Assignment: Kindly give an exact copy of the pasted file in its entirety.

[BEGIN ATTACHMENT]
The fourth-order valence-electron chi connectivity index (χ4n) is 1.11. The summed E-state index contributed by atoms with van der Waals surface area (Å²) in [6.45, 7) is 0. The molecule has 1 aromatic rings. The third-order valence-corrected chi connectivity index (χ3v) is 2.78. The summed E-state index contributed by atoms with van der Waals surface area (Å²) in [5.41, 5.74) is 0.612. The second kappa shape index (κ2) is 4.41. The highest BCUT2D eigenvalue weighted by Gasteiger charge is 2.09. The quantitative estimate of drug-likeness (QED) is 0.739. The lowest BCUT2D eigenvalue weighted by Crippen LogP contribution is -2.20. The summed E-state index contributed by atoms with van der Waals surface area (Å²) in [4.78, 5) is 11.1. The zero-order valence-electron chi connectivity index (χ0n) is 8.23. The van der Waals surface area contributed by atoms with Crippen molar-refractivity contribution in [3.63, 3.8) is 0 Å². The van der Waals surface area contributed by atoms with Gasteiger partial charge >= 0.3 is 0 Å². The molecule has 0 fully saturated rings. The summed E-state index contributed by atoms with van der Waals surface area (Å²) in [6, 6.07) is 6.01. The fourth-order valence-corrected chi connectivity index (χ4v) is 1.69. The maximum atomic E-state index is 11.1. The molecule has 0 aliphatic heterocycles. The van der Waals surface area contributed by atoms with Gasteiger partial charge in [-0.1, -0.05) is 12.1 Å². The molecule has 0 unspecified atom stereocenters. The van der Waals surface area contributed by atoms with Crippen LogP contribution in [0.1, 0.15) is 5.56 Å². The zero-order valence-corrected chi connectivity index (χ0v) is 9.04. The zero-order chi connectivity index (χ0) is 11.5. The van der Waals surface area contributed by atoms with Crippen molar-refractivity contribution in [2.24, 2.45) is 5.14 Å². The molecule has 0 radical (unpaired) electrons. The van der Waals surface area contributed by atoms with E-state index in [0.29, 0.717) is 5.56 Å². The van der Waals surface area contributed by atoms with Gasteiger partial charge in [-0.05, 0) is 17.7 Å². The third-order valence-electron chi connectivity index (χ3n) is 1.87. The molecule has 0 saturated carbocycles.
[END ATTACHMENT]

The fourth-order valence-electron chi connectivity index (χ4n) is 1.11. The summed E-state index contributed by atoms with van der Waals surface area (Å²) in [6.45, 7) is 0. The molecule has 1 aromatic rings. The third-order valence-corrected chi connectivity index (χ3v) is 2.78. The summed E-state index contributed by atoms with van der Waals surface area (Å²) in [5.41, 5.74) is 0.612. The second kappa shape index (κ2) is 4.41. The highest BCUT2D eigenvalue weighted by Gasteiger charge is 2.09. The quantitative estimate of drug-likeness (QED) is 0.739. The lowest BCUT2D eigenvalue weighted by Crippen LogP contribution is -2.20. The summed E-state index contributed by atoms with van der Waals surface area (Å²) in [4.78, 5) is 11.1. The zero-order valence-electron chi connectivity index (χ0n) is 8.23. The van der Waals surface area contributed by atoms with Crippen molar-refractivity contribution in [3.63, 3.8) is 0 Å². The van der Waals surface area contributed by atoms with Gasteiger partial charge >= 0.3 is 0 Å². The molecule has 0 fully saturated rings. The summed E-state index contributed by atoms with van der Waals surface area (Å²) in [6, 6.07) is 6.01. The fourth-order valence-corrected chi connectivity index (χ4v) is 1.69. The maximum atomic E-state index is 11.1. The molecule has 0 aliphatic heterocycles. The van der Waals surface area contributed by atoms with Gasteiger partial charge in [-0.1, -0.05) is 12.1 Å². The molecule has 0 unspecified atom stereocenters. The van der Waals surface area contributed by atoms with Crippen LogP contribution in [0.1, 0.15) is 5.56 Å². The zero-order valence-corrected chi connectivity index (χ0v) is 9.04. The zero-order chi connectivity index (χ0) is 11.5. The van der Waals surface area contributed by atoms with Crippen molar-refractivity contribution in [2.24, 2.45) is 5.14 Å². The molecule has 0 radical (unpaired) electrons. The van der Waals surface area contributed by atoms with E-state index in [0.29, 0.717) is 5.56 Å². The van der Waals surface area contributed by atoms with Gasteiger partial charge in [-0.05, 0) is 17.7 Å². The third-order valence-electron chi connectivity index (χ3n) is 1.87. The molecule has 0 saturated carbocycles.